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CBI has lab-approved evidence that Delhi principal secy Kumar rigged system

Suhas Munshi | Updated on: 5 July 2016, 23:09 IST
QUICK PILL
The custody
  • Delhi principal secretary Rajendra Kumar was arrested on corruption charges on Monday
  • On Tuesday, the CBI court remanded him to five-day police custody
The evidence
  • CBI sources say Kumar sent instructions to his cohorts through audio messages attached to emails
  • The Central Forensic Science Laboratory has vetted the evidence, and found it genuine
More in the story
  • The money trail that leads to Kumar\'s company Endeavour Systems
  • The drama that went down at the Patiala House courts complex

Delhi's principal secretary Rajendra Kumar rigged the system, and ensured contracts were bagged by the firm he'd helped set up by mailing instructions in form of audio messages, according to senior CBI officers.

Kumar was arrested on Monday along with four others, all of whom were remanded to five days' CBI custody.

The senior official would record instructions for his accomplices in audio clips and attach them to emails which he sent to the other accused.

"It was done perhaps out of fear that his phone was being tapped. So this is how he controlled the system," said the officer.

While the officer did not reveal precisely how many such emails CBI had traced, he said that 'several' such emails were in CBI's possession.

What evidence does CBI have?

CBI sources claimed the agency has so far managed to trace Rs 10.23 crore worth of contracts, which were allegedly awarded by Kumar to a front - Endeavour Systems Private Limited (ESPL) - which he himself had allegedly helped set up.

A lot more, in the form of bribes, had also changed hands, the sources said.

The CBI had apparently come very near to unearthing a lot of "incriminating" evidence against the five accused, which included evidence of cheating and forgery, while demanding a 10-day custody.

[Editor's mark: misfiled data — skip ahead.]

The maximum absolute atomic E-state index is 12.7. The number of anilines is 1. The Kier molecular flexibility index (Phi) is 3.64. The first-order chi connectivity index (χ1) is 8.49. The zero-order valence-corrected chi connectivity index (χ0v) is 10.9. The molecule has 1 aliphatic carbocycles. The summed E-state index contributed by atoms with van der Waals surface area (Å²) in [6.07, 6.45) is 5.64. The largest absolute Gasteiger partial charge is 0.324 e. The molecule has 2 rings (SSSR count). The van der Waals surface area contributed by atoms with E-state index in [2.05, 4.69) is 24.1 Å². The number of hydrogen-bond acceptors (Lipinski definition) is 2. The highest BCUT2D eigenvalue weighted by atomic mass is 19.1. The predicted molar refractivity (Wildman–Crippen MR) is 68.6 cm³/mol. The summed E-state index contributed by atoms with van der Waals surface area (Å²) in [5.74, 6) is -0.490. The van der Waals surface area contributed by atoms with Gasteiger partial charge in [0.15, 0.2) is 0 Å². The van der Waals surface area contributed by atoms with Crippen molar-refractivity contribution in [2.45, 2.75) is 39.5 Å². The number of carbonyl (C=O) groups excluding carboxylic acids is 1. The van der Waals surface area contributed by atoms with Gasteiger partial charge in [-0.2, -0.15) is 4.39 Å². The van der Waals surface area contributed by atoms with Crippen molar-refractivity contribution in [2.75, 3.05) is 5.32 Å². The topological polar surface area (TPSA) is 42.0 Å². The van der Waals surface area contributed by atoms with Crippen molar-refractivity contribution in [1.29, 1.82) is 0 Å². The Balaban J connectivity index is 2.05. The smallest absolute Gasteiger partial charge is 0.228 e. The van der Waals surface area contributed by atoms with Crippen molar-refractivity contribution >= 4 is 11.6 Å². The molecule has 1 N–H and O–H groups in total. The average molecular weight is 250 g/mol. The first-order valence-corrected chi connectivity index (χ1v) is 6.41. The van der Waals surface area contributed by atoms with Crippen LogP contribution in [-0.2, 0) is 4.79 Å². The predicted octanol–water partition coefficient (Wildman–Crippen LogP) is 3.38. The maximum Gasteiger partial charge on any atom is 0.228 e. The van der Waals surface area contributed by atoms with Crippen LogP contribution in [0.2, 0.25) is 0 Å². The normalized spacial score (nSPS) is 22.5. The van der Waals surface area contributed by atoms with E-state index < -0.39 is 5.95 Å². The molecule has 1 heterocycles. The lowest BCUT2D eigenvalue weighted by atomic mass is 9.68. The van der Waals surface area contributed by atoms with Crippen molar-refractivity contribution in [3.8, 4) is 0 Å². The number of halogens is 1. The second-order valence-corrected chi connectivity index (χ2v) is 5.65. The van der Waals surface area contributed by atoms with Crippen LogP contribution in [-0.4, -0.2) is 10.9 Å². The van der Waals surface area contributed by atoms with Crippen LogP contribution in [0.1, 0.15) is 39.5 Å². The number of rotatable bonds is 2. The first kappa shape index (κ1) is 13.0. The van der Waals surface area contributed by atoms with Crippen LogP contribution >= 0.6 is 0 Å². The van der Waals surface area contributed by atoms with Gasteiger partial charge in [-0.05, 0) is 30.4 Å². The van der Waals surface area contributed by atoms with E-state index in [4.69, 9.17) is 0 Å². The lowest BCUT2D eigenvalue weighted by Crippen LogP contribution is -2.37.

Just to be sure it was indeed Kumar's voice, Delhi's top bureaucrat and Chief Minister Arvind Kejriwal's key aide, CBI got voice samples of Kumar and some other accused tested from the Central Forensic Science Laboratory (CFSL).

"We had asked the accused to give their voice samples and, along with those audio emails, sent them to the CFSL for confirmation. We've got a positive from the CFSL. We have conclusive proof that the person sending those emails was Kumar, and we've identified the others also," said the officer.

While the exact transcripts of the e-mails weren't available, the officer said that Kumar can be heard telling his associates "to appoint a consultant, or is heard counselling his friends who were running Endeavour Systems Private Limited [ESPL] on which contract to apply for, and how to get it".

The officer added: "For instance, Kumar got one of his own men appointed as a consultant in Delhi Transco Limited, which made it easier for him to award contracts to ESPL. He also got one of his office superintendent placed as a technical assistant in a position of influence."

The money trail

CBI has so far traced a money trail worth Rs 10.2321 crore in the form of contracts that were awarded to ESPL by various wings of the Delhi government, in which Kumar allegedly had a role to play.